Google will provide free cybersecurity tools for election organizers in Europe

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As the threat of cyberattacks looms over Europe in the months preceding several crucial elections, Alphabet subsidiary companies Jigsaw and Google announced Tuesday the launch of a security tool package to help election organizers and civic groups ward off hackers and other forms of digital interference.

The announcement comes one day after FBI Director James Comey told lawmakers that he fully expects Russian intelligence services to continue interfering in the U.S. electoral process because of their apparent success in 2016.

Known as “Protect Your Election,” the Google-Jigsaw cybersecurity software package is designed for use by a nontechnical audience and it will be provided for free to groups in France, South Korea, Germany and counties with subsequent elections, according to Jigsaw, the corporation’s tech incubator.

Among other capabilities, the toolset provides technology to help stop distributed denial of service, or DDoS, attacks, spot phishing emails and better protect passwords. DDoS-style attacks work by leveraging a network of infected devices to simultaneously flood a specific web property with artificially manufactured internet traffic. This sort of surge in web traffic can cause a site or other online service to be inaccessible for normal users.

In the past, DDoS attacks have been used against election monitors and news organizations in Myanmar, Malaysia, Ecuador, Mexico, Montenegro and the Netherlands. The disruption caused by these attacks can lead to misinformation and confusion.

Just last week, two Dutch voter information websites, KiesKompas and Stemwijzer, were knocked out by a DDoS attack that was responded to by Google and Jigsaw. Dutch election officials told Reuters that the malicious web traffic appeared to have come from various nations. The identity of the attackers remains a mystery.

In October, Google launched an identification tool to combat the spread of so-called “fake news,” named the “Fact Check tag,” ahead of the U.S. election. The tag functions as a label that appears in the expanded story box of Google News search results. By employing an algorithmic process known as ClaimReview, stories found in Google’s search results are linked to reputable fact-checking articles and other comparative websites — allowing for a comprehensive view of a single story from multiple sources.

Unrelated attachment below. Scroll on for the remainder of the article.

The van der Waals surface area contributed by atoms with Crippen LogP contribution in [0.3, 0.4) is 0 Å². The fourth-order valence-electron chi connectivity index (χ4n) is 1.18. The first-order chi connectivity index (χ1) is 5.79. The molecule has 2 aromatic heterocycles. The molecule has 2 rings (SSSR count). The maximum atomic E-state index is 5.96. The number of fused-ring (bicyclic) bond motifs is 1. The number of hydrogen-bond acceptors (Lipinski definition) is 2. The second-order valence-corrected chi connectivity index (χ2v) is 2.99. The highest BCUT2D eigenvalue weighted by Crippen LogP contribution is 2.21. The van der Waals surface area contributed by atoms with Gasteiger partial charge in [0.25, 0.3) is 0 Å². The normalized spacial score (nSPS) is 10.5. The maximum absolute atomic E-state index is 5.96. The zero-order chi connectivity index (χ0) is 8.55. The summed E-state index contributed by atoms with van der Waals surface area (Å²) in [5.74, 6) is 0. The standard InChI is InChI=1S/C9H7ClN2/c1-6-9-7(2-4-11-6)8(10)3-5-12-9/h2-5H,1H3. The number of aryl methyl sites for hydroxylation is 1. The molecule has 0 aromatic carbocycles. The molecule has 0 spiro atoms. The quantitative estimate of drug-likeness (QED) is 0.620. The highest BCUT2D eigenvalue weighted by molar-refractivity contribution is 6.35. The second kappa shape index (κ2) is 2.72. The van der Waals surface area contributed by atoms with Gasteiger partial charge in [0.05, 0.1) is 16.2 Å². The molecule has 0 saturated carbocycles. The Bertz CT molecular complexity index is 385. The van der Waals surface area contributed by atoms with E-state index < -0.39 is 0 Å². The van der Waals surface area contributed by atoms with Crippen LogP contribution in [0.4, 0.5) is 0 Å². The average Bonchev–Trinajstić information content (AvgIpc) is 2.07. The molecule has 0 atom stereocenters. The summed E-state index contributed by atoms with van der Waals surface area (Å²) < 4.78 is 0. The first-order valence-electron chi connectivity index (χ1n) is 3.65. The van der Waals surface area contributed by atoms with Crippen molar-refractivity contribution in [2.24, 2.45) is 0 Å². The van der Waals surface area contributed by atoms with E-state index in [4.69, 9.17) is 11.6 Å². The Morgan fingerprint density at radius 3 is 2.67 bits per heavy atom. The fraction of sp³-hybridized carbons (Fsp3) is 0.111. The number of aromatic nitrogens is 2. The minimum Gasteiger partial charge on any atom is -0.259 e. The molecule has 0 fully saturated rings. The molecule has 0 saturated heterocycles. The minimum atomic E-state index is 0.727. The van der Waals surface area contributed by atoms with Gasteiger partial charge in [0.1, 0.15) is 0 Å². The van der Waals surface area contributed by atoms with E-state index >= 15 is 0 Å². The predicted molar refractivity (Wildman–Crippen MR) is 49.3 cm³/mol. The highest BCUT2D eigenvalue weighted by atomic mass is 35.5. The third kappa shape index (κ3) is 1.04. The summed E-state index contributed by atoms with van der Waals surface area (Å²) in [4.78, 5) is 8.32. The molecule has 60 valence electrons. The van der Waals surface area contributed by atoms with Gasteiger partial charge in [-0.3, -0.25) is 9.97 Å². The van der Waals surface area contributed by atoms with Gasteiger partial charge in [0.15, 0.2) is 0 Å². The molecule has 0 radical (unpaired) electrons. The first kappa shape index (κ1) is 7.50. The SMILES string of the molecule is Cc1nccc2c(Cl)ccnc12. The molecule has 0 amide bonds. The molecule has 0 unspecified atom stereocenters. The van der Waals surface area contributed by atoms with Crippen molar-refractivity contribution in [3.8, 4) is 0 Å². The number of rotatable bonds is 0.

Facebook has also taken steps to censor false narratives and digital propaganda by recently deploying a verification system to warn users that they might be sharing an inaccurate news article.

Example of Facebook’s efforts

U.S. intelligence agencies believe that actors aligned with Russian intelligence services worked last year to spread stolen, confidential material from U.S. political organizations, including the Democratic National Committee, to social media and news outlets.

“A big difference to me in the past was while there was cyber activity, you never saw — in previous elections — information being published in such a massive scale that had been physically removed both from private individuals as well as organizations associated with the democratic process, both inside the government and outside the government,” said NSA Director Adm. Michael Rogers, who testified Monday alongside Comey before the House Intelligence Committee.

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Alphabet, DDoS, elections, Europe, France, germany, Google, hacking, Jigsaw, phishing, Russia